In the 91 years since the tuberculosis (TB) vaccine, bacille Calmette-Guérin (BCG), was discovered, it has grown to become the most widely used inoculation in the world.
Fulfilling its purpose as a combatant against the severe form of the TB found in young children, BCG’s major flaw is its inability to provide lifelong protection. Over the years, it has proven to be largely incapable of stopping the pulmonary infection more commonly found in adolescents and adults.
“Because of that, TB continues to be a major public health problem today, with one-third of the world’s population harboring asymptomatic, latent TB, and an estimated 2 million deaths caused by active TB annually,” said Chyung-Ru Wang, PhD, professor in microbiology-immunology. “The only current vaccine against tuberculosis, BCG, offers little protection against infection in adults, making the development of improved vaccines, which generate strong cellular immune responses, a priority.”
In the United States and other developed nations, where TB was once the No. 1 killer, antibiotic treatment of latent infection is now the major form of control. With an estimated 95 percent of new cases and deaths occurring in poorer nations, TB is second only to HIV/AIDS as the greatest killer worldwide due to a single infectious agent.
In its latent state, TB, caused by the bacteria mycobacterium tuberculosis (Mtb), cannot be transmitted and only leads to illness if an infected person’s immune system is compromised, which occurs in roughly 10 percent of cases, and is especially prevalent in those infected with HIV.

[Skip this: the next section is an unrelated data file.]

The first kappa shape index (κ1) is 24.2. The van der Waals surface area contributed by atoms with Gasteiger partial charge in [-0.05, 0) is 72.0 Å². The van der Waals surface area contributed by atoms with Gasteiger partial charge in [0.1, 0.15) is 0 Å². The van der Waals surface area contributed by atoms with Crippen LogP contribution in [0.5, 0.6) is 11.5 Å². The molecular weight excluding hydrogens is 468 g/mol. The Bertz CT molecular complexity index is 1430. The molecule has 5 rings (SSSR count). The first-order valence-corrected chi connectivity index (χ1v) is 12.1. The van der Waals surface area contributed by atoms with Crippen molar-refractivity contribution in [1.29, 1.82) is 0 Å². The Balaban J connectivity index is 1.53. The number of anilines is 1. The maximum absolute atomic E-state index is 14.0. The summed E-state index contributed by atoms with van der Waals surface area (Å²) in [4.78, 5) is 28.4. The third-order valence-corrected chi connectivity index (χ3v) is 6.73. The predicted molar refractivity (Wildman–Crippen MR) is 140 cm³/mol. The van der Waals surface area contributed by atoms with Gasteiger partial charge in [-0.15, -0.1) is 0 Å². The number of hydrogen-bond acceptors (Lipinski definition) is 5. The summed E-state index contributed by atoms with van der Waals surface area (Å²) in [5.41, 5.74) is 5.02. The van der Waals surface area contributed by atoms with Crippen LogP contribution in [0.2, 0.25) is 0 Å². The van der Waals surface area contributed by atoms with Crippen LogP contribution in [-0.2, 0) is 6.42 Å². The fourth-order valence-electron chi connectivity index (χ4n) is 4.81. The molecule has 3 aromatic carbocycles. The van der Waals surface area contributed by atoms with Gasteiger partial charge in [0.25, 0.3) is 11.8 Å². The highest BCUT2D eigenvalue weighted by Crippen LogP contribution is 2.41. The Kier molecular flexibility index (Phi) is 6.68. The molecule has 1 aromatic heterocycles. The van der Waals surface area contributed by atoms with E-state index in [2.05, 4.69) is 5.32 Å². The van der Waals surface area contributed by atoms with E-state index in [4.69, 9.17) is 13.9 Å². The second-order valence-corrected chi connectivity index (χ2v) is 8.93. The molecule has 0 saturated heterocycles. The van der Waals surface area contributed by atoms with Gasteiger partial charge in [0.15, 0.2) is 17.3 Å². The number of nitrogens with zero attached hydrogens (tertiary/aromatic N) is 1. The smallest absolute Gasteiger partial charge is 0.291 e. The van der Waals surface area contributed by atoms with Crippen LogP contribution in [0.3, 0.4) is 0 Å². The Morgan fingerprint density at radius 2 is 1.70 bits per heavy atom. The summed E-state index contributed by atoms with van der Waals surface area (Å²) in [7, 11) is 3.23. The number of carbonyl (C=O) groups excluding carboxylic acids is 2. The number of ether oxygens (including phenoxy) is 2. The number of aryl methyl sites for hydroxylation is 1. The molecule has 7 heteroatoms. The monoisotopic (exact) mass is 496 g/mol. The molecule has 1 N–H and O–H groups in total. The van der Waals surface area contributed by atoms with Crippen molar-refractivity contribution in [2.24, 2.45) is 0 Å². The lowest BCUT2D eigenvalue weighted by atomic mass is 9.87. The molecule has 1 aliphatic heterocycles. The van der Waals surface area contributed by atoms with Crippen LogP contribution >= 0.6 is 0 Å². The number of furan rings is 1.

Wang’s research aims to test the ability of lipid vaccines to offer resistance to Mtb infection. Because the immune response against Mtb is thought to be mediated by T cells, her lab is looking at how an increased presence of a newly discovered T cell group correlates with improved disease prognosis in Mtb-infected individuals.
Wang has developed a novel mouse model to directly address the question of whether vaccination with mycobacterial lipid antigens can provide protective immunity to Mtb. Investigating which Mtb lipids elicit strong immune responses by the new T cell group will lead to improved understanding of the group’s contribution in immune protection. If produced, a lipid vaccine would most likely be used as booster for BCG vaccinated individuals, similar to Mtb protein subunit vaccines currently in clinical trials.
“The goal of vaccination is long-lived protection against subsequent infections and for TB there is limited understanding of what constitutes a protective immune response,” Wang said. “Our study is exploratory in nature, but using these animal models, we are studying the developmental requirements and in vivo function of this unique subset of T cells.”
Some of Wang’s work has recently been published in the Journal of Experimental Medicine and Blood, and is supported by National Institutes of Health grant R01 AI057460.